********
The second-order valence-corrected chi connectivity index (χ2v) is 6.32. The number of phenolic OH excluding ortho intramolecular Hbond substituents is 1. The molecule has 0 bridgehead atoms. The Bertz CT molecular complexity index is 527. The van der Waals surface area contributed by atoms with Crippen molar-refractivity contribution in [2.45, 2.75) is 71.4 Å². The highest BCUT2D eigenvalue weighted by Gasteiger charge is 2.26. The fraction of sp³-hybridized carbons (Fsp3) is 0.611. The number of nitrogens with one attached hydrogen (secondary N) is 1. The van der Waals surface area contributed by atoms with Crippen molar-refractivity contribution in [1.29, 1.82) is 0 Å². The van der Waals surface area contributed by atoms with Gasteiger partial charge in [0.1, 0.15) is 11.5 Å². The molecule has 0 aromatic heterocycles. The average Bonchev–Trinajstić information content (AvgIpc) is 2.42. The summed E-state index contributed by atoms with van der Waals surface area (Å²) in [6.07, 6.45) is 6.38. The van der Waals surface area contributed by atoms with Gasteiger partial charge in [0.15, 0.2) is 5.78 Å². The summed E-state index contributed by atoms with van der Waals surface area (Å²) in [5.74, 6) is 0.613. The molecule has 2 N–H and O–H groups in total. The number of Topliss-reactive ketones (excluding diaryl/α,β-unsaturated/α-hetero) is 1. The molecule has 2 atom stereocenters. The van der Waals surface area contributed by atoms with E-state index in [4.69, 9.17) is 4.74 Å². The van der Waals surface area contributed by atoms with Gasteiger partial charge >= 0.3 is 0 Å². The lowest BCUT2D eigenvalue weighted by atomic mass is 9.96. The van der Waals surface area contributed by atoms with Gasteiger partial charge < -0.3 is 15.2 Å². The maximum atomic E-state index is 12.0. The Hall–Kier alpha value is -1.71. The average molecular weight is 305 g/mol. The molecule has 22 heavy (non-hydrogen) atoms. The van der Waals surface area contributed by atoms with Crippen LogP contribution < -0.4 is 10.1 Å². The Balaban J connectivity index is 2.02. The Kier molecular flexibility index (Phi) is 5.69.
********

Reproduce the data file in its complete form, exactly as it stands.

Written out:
The second-order valence-corrected chi connectivity index (χ2v) is 6.32. The number of phenolic OH excluding ortho intramolecular Hbond substituents is 1. The molecule has 0 bridgehead atoms. The Bertz CT molecular complexity index is 527. The van der Waals surface area contributed by atoms with Crippen molar-refractivity contribution in [2.45, 2.75) is 71.4 Å². The highest BCUT2D eigenvalue weighted by Gasteiger charge is 2.26. The fraction of sp³-hybridized carbons (Fsp3) is 0.611. The number of nitrogens with one attached hydrogen (secondary N) is 1. The van der Waals surface area contributed by atoms with Crippen molar-refractivity contribution in [1.29, 1.82) is 0 Å². The van der Waals surface area contributed by atoms with Gasteiger partial charge in [0.1, 0.15) is 11.5 Å². The molecule has 0 aromatic heterocycles. The average Bonchev–Trinajstić information content (AvgIpc) is 2.42. The summed E-state index contributed by atoms with van der Waals surface area (Å²) in [6.07, 6.45) is 6.38. The van der Waals surface area contributed by atoms with Gasteiger partial charge in [0.15, 0.2) is 5.78 Å². The summed E-state index contributed by atoms with van der Waals surface area (Å²) in [5.74, 6) is 0.613. The molecule has 2 N–H and O–H groups in total. The number of Topliss-reactive ketones (excluding diaryl/α,β-unsaturated/α-hetero) is 1. The molecule has 2 atom stereocenters. The van der Waals surface area contributed by atoms with E-state index in [4.69, 9.17) is 4.74 Å². The van der Waals surface area contributed by atoms with Gasteiger partial charge >= 0.3 is 0 Å². The lowest BCUT2D eigenvalue weighted by atomic mass is 9.96. The van der Waals surface area contributed by atoms with Gasteiger partial charge < -0.3 is 15.2 Å². The maximum atomic E-state index is 12.0. The Hall–Kier alpha value is -1.71. The average molecular weight is 305 g/mol. The molecule has 22 heavy (non-hydrogen) atoms. The van der Waals surface area contributed by atoms with Crippen LogP contribution < -0.4 is 10.1 Å². The Balaban J connectivity index is 2.02. The Kier molecular flexibility index (Phi) is 5.69.